In the wake of YouTube viral sensation Jefferson Bethke’s “I love Jesus but hate religion” video, NPR reporter Barbara Bradley Hagerty reports on the impact of digital stories — particularly music videos — in religious contexts. An excerpt from her story:
No matter what you think of Mitchell’s interpretation of Christianity, one thing is clear. Internet videos are changing Christianity, says David Kinnaman, president of the Barna Group.
Kinnaman has surveyed young Christians extensively, and he notes that creating videos is as natural as breathing for young people. So forget about seminary: YouTube allows a martial arts teacher like Mitchell or a recent college graduate like Jefferson Bethke to broadcast their interpretation of Christianity to the world.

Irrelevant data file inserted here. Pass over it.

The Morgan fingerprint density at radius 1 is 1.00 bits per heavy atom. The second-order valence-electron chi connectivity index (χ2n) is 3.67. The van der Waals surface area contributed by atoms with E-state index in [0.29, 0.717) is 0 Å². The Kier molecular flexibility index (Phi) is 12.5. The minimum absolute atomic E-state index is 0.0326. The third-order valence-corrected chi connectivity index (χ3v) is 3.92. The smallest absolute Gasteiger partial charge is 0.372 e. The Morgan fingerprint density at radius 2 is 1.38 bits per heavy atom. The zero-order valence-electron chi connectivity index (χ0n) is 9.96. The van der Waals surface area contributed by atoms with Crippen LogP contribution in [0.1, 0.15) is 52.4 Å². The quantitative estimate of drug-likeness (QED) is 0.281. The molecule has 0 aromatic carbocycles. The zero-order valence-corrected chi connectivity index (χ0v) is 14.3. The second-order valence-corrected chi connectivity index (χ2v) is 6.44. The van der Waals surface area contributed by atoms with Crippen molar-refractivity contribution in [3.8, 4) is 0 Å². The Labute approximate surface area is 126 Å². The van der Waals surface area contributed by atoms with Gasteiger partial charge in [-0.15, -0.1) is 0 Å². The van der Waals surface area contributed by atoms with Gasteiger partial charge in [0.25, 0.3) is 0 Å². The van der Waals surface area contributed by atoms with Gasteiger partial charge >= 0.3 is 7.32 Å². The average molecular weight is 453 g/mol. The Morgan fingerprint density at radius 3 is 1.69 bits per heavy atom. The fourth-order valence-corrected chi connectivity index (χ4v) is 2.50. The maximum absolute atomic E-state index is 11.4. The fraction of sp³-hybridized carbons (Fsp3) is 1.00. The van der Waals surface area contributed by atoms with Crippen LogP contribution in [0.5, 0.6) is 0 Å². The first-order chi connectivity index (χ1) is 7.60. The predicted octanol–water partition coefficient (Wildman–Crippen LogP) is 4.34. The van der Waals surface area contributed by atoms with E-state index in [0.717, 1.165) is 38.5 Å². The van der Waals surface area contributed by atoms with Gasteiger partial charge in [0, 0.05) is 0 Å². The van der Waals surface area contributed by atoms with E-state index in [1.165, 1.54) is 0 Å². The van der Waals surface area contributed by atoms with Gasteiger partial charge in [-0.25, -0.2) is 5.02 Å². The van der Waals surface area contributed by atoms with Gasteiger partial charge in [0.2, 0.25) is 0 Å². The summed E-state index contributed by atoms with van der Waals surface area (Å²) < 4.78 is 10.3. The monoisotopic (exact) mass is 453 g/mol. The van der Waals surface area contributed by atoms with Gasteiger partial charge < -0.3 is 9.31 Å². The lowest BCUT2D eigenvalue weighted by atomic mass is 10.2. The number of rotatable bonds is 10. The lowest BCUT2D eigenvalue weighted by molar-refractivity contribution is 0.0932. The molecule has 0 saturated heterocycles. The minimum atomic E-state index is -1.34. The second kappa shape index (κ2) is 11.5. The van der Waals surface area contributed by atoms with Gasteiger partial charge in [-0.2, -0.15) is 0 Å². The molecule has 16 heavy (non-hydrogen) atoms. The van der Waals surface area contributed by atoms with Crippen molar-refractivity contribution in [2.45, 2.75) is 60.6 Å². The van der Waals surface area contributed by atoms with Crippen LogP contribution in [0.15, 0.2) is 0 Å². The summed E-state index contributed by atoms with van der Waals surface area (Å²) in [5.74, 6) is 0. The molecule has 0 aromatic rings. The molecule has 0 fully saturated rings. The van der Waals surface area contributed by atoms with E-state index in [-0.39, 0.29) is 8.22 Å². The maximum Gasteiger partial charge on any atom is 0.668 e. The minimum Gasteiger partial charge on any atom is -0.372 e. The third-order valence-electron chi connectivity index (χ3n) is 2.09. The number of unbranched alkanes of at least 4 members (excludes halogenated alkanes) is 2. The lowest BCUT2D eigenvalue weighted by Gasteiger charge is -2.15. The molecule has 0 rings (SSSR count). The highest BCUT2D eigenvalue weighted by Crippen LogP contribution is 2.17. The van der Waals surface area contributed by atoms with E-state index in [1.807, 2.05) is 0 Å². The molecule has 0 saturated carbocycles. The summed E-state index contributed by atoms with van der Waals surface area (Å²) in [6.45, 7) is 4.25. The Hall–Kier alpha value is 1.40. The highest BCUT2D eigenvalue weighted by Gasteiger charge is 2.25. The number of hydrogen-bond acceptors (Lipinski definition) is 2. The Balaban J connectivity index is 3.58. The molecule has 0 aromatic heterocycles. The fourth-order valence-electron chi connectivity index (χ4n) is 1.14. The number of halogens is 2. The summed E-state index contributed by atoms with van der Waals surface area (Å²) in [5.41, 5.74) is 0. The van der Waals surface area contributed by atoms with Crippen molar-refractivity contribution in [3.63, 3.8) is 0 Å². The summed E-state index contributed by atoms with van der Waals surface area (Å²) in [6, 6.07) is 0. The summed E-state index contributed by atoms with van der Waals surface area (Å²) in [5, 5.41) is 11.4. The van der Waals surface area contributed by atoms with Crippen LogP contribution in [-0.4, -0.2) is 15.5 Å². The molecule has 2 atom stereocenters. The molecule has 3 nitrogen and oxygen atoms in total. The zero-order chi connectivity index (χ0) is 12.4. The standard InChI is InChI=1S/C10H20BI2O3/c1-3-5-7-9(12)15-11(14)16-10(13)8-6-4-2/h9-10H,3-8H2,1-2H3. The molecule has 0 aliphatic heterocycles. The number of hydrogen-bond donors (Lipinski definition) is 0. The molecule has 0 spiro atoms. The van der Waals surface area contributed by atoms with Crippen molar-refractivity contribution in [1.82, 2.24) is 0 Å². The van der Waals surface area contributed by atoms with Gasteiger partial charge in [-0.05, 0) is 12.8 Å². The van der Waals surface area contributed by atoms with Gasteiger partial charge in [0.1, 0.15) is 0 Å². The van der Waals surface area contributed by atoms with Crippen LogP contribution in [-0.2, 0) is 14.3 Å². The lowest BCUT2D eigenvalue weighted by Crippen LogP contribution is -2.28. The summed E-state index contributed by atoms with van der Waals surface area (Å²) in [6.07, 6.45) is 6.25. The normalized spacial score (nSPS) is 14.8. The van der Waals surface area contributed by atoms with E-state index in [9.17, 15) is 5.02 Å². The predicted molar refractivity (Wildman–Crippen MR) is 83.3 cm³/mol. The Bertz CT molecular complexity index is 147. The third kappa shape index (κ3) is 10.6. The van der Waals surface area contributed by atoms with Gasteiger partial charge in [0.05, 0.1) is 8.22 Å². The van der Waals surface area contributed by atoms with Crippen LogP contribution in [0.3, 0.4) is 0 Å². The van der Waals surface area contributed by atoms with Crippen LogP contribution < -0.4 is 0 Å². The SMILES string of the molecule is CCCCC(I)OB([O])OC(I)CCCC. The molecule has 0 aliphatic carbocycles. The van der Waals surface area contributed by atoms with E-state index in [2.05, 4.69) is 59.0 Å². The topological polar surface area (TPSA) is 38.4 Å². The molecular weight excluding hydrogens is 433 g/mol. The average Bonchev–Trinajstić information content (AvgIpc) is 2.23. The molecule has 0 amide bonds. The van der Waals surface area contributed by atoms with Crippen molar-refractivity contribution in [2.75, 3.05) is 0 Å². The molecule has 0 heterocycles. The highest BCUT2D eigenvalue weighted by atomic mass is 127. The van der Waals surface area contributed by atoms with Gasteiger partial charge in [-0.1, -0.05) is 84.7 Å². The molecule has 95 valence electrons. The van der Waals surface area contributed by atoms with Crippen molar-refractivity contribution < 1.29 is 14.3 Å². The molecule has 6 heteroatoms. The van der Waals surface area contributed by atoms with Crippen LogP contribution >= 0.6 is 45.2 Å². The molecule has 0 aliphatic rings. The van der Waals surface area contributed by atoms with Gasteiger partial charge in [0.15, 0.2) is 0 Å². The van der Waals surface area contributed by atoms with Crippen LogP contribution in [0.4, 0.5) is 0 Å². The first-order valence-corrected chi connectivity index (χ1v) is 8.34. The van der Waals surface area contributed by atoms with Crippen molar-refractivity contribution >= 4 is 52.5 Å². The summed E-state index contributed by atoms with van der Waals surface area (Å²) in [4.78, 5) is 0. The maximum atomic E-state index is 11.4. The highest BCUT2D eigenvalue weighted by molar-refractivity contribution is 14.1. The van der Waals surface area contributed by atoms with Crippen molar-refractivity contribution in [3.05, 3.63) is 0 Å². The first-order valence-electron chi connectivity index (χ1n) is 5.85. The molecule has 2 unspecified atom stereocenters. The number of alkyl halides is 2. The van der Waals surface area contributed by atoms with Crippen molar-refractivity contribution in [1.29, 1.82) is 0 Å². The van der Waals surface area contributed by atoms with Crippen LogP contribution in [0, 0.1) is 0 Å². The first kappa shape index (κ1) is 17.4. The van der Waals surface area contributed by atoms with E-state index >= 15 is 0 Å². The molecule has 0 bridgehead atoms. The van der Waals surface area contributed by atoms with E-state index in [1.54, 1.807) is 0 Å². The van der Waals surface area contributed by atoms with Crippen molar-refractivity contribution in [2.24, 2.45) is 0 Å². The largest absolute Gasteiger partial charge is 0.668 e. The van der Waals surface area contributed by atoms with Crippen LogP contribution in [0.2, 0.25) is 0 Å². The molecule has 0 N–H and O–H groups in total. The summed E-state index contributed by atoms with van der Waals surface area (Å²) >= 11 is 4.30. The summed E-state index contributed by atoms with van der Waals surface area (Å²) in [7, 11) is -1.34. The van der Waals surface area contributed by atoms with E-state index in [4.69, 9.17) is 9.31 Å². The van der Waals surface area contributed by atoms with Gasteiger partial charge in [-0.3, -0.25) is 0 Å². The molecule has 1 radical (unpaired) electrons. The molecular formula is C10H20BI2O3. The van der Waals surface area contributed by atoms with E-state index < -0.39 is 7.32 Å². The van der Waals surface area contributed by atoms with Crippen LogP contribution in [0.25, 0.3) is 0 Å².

“Anyone could be a theologian as long as you’re persuasive, able to create a great Internet video, and the luck of the draw that your video gets selected out of the thousands that are uploaded,” Kinnaman says.
If creating videos is as natural as breathing — which I’m not yet convinced is true — we can enter into that practice in faith formation, and draw people into deeper reflection and engagement with their faith.